A sophisticated and extended work of political analysis . . . What so plainly animates [Barney Frank]--and this book--is making his case for how politics and issue advocacy should be practiced. That is part of what makes Frank so edifying: He uses his personal and political rise . . . to argue, cogently and cleverly, for his point of view . . . Enriching for students of politics of any (or no) stripe.
Future Crimes: Everything Is Connected, Everyone Is Vulnerable and What We Can Do About It by Marc Goodman
“Addictive….[I]ntroduces readers to this brave new world of technology, where robbers have been replaced by hackers, and victims include nearly anyone on the Web… He presents his myriad hard-to-imagine cybercrime examples in the kind of matter-of-fact voice he probably perfected as an investigator. He clearly wants us never to look at our cellphones or Facebook pages in the same way again — and in this, Future Crimes succeeds marvelously.”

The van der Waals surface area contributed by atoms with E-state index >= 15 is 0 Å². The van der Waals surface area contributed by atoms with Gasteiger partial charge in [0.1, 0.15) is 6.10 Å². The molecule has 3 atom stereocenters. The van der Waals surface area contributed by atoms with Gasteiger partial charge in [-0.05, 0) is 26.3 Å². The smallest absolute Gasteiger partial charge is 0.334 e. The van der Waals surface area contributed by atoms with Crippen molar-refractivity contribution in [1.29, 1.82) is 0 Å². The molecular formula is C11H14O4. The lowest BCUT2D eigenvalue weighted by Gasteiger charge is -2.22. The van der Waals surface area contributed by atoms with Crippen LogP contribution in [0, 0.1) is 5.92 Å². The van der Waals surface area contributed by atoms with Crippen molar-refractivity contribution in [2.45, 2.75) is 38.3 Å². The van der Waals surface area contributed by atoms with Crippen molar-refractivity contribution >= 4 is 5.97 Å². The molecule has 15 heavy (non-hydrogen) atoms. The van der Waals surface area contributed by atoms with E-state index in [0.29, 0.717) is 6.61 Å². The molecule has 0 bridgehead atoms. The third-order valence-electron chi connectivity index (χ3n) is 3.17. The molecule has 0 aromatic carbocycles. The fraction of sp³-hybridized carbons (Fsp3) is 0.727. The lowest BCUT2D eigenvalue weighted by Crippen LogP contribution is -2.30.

It's not an especially chatty book; there aren't long recreated conversations. But every subject is handled with careful introspection, detail and real feeling. We're in Gordon's head as she figures out the world around her…Even when the material verges on Forrest Gump territory, full of celebrity cameos…it never feels forced or showy. [Gordon's] clear on how the people around served her as artistic inspirations, sparking her ideas and giving her the confidence to express herself.